Civilized Discourse Construction Kit

Jeff Atwood, of the great Coding Horror weblog, writes about his new “next-generation, 100% open source discussion platform built for the next decade of the Internet.

He’s calling it “Discourse“.

As much as existing forum software is inexplicably and terrifyingly awful after all these years, it is still the ongoing basis for a huge chunk of deeply interesting information on the Internet. These communities are incredibly passionate about incredibly obscure things. They aren’t afraid to let their freak flag fly, and the world is a better place for it.

The goal of the company we formed, Civilized Discourse Construction Kit, Inc., is exactly that – to raise the standard of civilized discourse on the Internet through seeding it with better discussion software:

  • 100% open source and free to the world, now and forever.
  • Feels great to use. It’s fun.
  • Designed for hi-resolution tablets and advanced web browsers.
  • Built in moderation and governance systems that let discussion communities protect themselves from trolls, spammers, and bad actors – even without official moderators.

Our amazingly talented team has been working on Discourse for almost a year now, and although like any open source software it’s never entirely done, we believe it is already a generation ahead of any other forum software we’ve used.

Love the ambition, love the name. Not so sure yet about the interface, though, which seems very busy with all those avatars and stuff.

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3 Responses to Civilized Discourse Construction Kit

  1. Zorensen Leverthal says:

    Looks interesting, but the browser requirements are pretty tough. I understand they’re building this for the “next decade” but, in the next decade, there will be a lot of out-of-date hardware online, creating limitations on what browser software will run, and this project doesn’t seem to take that into consideration. For example: Windows XP is still running on some 30% of Windows boxes. That’s a 10 year old operating system.

    And given what’s happening right now with Java and Flash, I’m dubious about the project’s heavy reliance on JavaScript. Its seems much safer to rely on the server side as much as possible, if you’re really planning on long-term sustainability for a project like this. As mobile devices proliferate, quirks in JavaScript interpretation are likely to multiply.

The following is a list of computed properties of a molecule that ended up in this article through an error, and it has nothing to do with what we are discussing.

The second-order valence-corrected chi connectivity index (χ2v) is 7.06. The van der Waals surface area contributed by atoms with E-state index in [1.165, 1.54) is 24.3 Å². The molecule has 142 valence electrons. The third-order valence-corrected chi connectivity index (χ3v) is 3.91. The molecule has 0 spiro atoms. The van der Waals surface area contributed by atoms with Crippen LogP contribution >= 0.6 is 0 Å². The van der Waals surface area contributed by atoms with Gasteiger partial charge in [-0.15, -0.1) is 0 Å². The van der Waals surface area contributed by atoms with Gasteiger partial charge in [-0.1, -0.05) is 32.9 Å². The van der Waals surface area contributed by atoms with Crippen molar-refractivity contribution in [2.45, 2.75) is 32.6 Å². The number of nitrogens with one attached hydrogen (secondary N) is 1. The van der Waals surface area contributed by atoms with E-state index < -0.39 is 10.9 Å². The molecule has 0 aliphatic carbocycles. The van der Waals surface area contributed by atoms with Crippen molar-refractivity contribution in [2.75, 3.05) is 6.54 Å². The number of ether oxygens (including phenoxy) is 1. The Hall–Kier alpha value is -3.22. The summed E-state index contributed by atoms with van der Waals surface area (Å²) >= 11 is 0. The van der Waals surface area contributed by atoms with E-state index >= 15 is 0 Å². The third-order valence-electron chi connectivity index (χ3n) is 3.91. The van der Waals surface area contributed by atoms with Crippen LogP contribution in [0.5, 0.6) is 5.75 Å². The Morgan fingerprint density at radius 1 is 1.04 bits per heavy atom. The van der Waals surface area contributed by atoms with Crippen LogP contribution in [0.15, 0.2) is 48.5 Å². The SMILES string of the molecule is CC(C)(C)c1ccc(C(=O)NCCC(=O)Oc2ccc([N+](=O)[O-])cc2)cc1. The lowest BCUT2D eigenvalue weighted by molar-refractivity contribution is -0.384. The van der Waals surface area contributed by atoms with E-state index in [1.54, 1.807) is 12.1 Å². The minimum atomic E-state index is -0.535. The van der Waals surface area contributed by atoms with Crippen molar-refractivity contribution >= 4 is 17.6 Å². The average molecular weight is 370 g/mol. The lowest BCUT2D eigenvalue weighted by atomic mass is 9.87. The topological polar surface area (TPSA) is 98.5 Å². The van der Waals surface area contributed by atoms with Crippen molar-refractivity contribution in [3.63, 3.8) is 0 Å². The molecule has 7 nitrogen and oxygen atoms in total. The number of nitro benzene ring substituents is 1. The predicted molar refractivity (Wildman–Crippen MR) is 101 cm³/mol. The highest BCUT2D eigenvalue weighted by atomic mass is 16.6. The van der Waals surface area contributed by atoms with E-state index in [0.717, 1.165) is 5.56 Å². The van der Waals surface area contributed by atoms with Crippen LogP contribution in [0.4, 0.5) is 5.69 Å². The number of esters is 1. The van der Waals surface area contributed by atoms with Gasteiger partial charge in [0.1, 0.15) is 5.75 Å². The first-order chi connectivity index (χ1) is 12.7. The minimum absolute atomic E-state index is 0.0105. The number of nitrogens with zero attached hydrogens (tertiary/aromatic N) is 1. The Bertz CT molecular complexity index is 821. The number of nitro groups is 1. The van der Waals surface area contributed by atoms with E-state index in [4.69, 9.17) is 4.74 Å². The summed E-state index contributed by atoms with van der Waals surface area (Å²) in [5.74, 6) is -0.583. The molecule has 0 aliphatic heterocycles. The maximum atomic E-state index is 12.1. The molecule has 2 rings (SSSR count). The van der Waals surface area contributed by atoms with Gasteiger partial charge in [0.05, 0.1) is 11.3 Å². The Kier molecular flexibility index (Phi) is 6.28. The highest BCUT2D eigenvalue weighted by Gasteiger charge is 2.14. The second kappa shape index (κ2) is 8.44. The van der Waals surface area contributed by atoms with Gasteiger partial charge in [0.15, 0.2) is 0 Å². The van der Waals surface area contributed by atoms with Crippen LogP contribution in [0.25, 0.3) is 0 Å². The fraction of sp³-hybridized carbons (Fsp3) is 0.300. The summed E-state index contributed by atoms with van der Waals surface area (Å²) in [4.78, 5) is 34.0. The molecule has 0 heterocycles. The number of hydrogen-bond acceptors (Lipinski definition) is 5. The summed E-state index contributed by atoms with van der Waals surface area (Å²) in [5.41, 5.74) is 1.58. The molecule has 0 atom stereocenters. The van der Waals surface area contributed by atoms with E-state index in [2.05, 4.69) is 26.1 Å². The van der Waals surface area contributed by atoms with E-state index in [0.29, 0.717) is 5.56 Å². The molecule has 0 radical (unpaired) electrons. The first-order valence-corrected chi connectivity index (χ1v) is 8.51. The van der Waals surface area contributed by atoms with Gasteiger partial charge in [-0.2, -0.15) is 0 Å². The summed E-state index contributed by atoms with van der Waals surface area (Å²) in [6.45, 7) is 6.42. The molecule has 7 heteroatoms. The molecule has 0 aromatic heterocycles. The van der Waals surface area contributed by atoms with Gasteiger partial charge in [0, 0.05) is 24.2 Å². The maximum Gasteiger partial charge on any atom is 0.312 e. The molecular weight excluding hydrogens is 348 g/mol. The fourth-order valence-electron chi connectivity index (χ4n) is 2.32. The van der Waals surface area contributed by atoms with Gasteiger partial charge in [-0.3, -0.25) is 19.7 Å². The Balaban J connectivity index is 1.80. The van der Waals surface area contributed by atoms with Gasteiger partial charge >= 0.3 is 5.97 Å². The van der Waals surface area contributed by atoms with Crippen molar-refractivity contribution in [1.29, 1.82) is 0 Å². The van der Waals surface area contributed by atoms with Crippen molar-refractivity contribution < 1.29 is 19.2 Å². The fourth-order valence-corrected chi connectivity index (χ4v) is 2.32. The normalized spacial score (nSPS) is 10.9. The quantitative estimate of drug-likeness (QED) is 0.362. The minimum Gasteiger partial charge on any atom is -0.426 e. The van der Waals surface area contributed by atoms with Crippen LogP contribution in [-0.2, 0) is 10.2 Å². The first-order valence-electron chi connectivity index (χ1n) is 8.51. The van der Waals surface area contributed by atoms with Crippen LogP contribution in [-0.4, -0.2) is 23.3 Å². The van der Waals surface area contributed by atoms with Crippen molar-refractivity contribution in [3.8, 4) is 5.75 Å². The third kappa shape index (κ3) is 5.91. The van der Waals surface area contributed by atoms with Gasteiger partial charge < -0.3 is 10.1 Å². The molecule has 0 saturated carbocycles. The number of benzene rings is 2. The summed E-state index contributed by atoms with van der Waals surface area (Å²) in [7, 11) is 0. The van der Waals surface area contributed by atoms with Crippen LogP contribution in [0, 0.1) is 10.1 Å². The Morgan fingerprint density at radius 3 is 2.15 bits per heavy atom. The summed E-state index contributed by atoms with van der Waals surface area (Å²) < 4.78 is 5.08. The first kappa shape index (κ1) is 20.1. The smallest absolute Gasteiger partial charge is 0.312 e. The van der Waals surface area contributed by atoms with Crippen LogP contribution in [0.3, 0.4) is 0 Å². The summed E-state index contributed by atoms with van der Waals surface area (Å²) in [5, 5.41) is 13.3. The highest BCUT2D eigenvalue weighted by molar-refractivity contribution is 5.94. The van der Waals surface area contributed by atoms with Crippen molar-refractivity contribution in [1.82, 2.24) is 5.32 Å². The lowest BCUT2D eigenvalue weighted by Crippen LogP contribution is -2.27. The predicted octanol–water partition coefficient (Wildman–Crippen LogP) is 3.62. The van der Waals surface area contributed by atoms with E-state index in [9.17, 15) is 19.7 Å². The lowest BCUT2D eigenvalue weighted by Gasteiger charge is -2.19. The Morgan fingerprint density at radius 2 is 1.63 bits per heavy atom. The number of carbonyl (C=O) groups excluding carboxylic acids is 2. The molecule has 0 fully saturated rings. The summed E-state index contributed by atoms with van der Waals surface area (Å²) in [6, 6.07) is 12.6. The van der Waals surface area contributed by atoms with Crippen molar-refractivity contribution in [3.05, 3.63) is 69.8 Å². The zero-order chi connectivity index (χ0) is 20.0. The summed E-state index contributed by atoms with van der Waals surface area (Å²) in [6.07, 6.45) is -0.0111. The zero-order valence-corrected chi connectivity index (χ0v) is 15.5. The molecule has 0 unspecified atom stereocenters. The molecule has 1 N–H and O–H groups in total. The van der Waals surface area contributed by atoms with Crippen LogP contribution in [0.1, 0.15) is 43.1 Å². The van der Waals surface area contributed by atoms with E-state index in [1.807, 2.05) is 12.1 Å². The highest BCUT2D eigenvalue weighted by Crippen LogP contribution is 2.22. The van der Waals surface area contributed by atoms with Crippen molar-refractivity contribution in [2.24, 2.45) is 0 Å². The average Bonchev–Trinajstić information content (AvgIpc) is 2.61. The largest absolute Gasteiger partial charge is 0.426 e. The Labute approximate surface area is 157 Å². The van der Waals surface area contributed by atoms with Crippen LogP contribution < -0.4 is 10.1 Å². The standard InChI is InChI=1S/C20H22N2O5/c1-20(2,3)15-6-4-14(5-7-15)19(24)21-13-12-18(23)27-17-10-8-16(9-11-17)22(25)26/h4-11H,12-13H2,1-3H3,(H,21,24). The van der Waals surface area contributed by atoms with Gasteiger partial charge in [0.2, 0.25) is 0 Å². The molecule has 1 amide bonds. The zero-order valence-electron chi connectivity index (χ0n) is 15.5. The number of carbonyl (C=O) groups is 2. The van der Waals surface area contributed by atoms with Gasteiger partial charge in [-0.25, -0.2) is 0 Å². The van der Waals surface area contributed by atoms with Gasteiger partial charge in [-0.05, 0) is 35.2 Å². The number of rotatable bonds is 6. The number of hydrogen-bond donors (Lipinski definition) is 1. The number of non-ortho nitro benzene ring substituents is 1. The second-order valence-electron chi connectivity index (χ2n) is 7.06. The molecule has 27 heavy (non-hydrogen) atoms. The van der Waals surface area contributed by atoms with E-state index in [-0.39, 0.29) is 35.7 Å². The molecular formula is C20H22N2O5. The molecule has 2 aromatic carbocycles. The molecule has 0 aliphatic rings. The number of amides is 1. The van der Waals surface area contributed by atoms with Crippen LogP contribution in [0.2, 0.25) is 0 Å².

I also couldn’t find an email for them.

    • Interesting points. It does seem to work my last XP box, though.

      Jeff Atwood lists his email on his About Jeff Atwood page. (I’m not giving it here since it would just make automated harvesting that much easier.)

      • Zorensen Leverthal says:

        I see the email, maybe I’ll just copy and paste him the above.

        These general issues are really under-reported. “Diminishing returns” might be a new taboo. Eric Kriss was keyed into it, and helped force Microsoft to start using open formats:

        More to the point, if you’re using XP then you may be unaware of similar developments in the Apple world.

        The current OS is 10.8. The last OS to run on PowerPC hardware was 10.6. But 10.6 also contains a piece of translation software, called Rosetta, that allows older PowerPC code to run on newer Intel hardware. This code was removed in 10.7 — possibly due to licensing issues — which means, for any user with older specialized hardware, older printer drivers, old accounting software, etc., may be stuck at OS 10.6 for quite a while. Apple seemed to acknowledge this indirectly, as 10.6 was still offered for sale while 10.7 was current.

        The FireFox accelerated upgrade cycle has also abandoned compatibility with older hardware. The TenFourFox program seeks to address this by compiling Mozilla code for PowerPC:

        Mac OS X 10.6 “Snow Leopard” currently has an installed base somewhere between 40 and 50%.

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